In contrast, the [Richard] Rorty I find as model author of this text, taking his random walk through life, tossed this way and that depending on the books he’s most recently come across, seems such a tepid character. He position is consummately worked out, but it seems so boringly inward-directed, with every book a mirror, instead of a window.
As a PhD student, I have spent the last nineteen years of my life in school. (Twenty if you want to count that half-day kindergarten class.) In spite of that, I am afraid that I spend most of my time with a pre-arranged plan plan for my studies, lining up the evidence to fit my personal predilections. It is a rare day when I approach the evidence with a genuine desire to follow where it leads me.
I think it was in my very first class at UD that I was told about the philosophic cast of mind. More than a discipline, philosophy is a way of thinking, and it requires three things: (1) withdrawal from the distractions of everyday life, (2) a sense of wonder about the world, in all its forms, and (3) a firm commitment to inquiry over whatever system one has constructed. I usually possess genuine wonder about the topic on which I am working, but too often I ignore neighboring topics of potentially great value. I am withdrawn from the world in the sense of being in the ivory tower of academia, but that is itself a very hustle-bustle kind of world. And it is a rare day when I am willing to overturn my whole system of thought if further inquiry proves it inadequate.
Thus, the piece about Eco was quite refreshing, for the simple reason that I had to struggle to follow it. Once I was in it, I was driven by the simple desire to understand the ideas being communicated, not to put them in one of my pre-labeled boxes. I really should pick up philosophy more often...
Friday, July 10, 2009
A Poem by Wallace Stevens
Among twenty snowy mountains,
The only moving thing
Was the eye of the blackbird.
I was of three minds,
Like a tree
In which there are three blackbirds.
The blackbird whirled in the autumn winds.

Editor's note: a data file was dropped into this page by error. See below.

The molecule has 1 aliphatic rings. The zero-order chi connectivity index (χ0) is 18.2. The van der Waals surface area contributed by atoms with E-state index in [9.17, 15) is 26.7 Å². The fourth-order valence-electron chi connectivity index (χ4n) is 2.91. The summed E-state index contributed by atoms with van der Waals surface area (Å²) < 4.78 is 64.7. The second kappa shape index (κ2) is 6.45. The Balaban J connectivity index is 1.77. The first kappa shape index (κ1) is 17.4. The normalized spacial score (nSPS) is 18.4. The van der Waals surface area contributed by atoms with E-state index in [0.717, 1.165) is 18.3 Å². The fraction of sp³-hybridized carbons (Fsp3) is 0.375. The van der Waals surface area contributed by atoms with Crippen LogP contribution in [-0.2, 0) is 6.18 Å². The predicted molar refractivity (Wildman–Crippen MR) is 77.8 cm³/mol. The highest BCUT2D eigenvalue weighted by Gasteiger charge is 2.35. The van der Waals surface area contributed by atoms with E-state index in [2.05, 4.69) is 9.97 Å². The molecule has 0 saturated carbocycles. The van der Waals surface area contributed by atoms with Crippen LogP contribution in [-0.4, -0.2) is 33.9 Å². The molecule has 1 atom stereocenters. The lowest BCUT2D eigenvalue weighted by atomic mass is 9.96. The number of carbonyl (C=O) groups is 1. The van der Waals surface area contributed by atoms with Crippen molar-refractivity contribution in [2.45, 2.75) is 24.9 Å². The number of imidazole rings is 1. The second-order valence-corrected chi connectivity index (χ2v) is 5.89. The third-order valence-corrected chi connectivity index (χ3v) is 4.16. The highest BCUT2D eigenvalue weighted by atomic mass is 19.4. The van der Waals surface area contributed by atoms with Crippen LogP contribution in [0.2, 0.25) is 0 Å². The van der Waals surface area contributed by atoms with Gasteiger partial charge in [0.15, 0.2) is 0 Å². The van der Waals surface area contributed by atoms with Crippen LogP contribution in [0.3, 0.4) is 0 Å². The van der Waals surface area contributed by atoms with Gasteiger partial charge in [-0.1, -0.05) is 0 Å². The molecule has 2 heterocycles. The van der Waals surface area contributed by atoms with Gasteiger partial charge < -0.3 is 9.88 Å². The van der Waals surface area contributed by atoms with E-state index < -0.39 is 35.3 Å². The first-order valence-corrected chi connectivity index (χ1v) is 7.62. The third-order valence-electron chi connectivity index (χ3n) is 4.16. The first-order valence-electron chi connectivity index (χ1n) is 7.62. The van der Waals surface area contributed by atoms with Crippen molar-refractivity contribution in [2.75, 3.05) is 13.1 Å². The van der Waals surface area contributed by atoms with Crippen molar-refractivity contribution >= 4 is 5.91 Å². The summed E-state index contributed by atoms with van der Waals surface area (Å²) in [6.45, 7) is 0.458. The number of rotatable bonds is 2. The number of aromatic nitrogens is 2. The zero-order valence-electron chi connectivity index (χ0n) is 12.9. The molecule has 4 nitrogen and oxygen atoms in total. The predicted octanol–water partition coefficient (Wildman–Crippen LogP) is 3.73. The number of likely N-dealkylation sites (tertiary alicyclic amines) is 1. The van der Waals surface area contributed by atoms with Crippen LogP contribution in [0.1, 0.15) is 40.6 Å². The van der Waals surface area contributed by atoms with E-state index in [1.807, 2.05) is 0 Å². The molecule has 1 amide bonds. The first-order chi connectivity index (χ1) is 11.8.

It was a small part of the pantomime.
A man and a woman
A man and a woman and a blackbird
I do not know which to prefer,
The beauty of inflections
Or the beauty of innuendoes,
The blackbird whistling
Or just after.
Icicles filled the long window
With barbaric glass.
The shadows of the blackbird
Crossed it, to and fro.
Traced in the shadow
An indecipherable cause.
O thin men of Haddam,
Why do you imagine golden birds?
Do you not see how the blackbird
Walks around the feet
Of the women about you?
I know noble accents
And lucid, inescapable rhythms;
But I know, too,
That the blackbird is involved
In what I know.
When the blackbird flew out of sight,
It marked the edge
Of one of many circles.
At the sight of blackbirds
Flying in a green light,
Even the bawds of euphony
Would cry out sharply.
He rode over Connecticut
In a glass coach.
Once, a fear pierced him,
In that he mistook
The shadow of his equipage
The river is moving.
The blackbird must be flying.
It was evening all afternoon.
It was snowing
And it was going to snow.
The blackbird sat
In the cedar-limbs.
Special thanks to Fr. Philip Neri Powell, OP, whose linking to this poem a couple months ago finally got me to read it.
There are many current events in the Church and State that merit our consideration and discussion: the Pope's meeting with the President, Caritas in Veritate, and the Palin resignation come immediately to mind. It seems to me that as important as considering and discussing these events are, some treatment of how we consider and discuss them is of fundamental importance. I think that a helpful way to consider our interpretation of and discussion about current events is found in the Aristotelian concept of the enthymeme and Richard Weaver's application of it to discourse.